Historical and Biblical Israel

The History, Tradition, and Archives of Israel and Judah

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Reinhard G. Kratz
Paul Michael Kurtz
  • New York, NY: 
    Oxford University Press
    , February
     288 pages.
     For other formats: Link to Publisher's Website.


Historical and Biblical Israel is a revised and enlarged translation of a German monograph published in 2013. In the light of textual discoveries and methodological advances in the past few decades, the author, Reinhard G. Kratz, focuses his attention on their impact upon three distinct fields of research: the history of Israel and Judah, the formation of the Hebrew Bible, and Jewish archives. As the introduction states, the fundamental question regarding “under which historical and sociological conditions and in which manner the Hebrew Bible became an authoritative tradition (i.e.) holy scripture,” is the focus of the volume. As Kratz acknowledges, this statement echoes similar questions posed by critical biblical scholars since the nineteenth century. One cannot, he argues, simply equate the historical portrait (or sacred history) of Israel as presented in the biblical tradition with the realia of ancient Israel and Judah, even though the biblical traditions developed during the same period. This is due, in part, to the predominant understanding that biblical traditions represent only one segment among the many that comprise the history of these two nations and peoples.

Part A covers the geo-political context of the history of Israel and Judah (largely archaeological and epigraphic sources). Part B specifically addresses the development (pre-biblical material and later literary history) of the particular biblical tradition within this history. Part C focuses on the archival sources utilized in the biblical traditions, which may reflect biblical history or traditions, or a mixture of both. By attempting to determine the distinctions between these materials, the author endeavors to differentiate between older, pre-biblical sources and later biblical traditions that the author terms as “biblical ideals” or, in other words, a literary based desired past.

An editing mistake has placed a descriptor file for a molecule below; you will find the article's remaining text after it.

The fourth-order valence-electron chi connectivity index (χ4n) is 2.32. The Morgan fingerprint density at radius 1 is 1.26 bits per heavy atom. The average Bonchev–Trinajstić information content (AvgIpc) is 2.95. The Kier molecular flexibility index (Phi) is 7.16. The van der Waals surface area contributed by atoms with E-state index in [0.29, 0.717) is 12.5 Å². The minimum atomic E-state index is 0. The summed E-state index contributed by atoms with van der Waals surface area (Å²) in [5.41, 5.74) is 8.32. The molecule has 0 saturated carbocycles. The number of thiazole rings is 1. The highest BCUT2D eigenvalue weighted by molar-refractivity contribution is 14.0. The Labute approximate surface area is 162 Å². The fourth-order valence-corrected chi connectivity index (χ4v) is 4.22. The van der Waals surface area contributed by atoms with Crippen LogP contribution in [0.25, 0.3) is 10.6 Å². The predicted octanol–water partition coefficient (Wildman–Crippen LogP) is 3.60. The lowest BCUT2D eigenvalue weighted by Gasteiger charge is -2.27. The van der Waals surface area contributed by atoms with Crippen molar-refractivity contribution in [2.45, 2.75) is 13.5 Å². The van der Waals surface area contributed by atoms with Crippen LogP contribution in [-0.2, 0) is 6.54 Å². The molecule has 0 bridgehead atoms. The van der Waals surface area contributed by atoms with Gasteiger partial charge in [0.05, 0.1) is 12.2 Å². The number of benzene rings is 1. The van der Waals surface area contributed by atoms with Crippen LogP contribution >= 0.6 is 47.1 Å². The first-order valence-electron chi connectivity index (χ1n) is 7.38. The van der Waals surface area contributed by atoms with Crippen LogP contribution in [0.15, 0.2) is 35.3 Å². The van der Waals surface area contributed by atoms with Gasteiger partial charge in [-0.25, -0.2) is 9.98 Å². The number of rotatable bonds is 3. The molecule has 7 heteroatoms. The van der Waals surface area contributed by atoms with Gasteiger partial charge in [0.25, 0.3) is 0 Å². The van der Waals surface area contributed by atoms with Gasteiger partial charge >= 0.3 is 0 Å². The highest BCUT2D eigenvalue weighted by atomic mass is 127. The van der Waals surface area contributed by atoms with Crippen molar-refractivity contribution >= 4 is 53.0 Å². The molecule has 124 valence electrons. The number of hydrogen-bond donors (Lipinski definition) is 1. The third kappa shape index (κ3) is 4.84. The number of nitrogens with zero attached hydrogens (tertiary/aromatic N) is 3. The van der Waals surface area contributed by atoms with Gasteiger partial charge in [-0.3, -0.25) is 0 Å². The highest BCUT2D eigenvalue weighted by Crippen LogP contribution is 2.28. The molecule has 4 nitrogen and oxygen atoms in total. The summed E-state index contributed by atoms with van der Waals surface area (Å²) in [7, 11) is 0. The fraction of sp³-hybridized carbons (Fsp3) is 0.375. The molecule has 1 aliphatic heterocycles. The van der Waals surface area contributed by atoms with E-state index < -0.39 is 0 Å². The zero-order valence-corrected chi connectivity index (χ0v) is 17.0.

The progression of evidence offered and arguments made throughout the book demand a careful reading. The author has done a superb job of amassing sources to supplement and document his work and regularly cites German works, which happily serves to introduce English readers to a broad spectrum of untranslated German scholarship. Overall, his presentation and treatment of the evidence is fair, although clearly slanted towards his historical-critical conclusion. On the other hand, the author’s sweeping conclusion that archaeological and epigraphic evidence, while feasible, has “no true legitimacy and lacks any real foundation” (204) is a rather unfortunate mischaracterization that echoes his somewhat selective treatment of these in earlier chapters.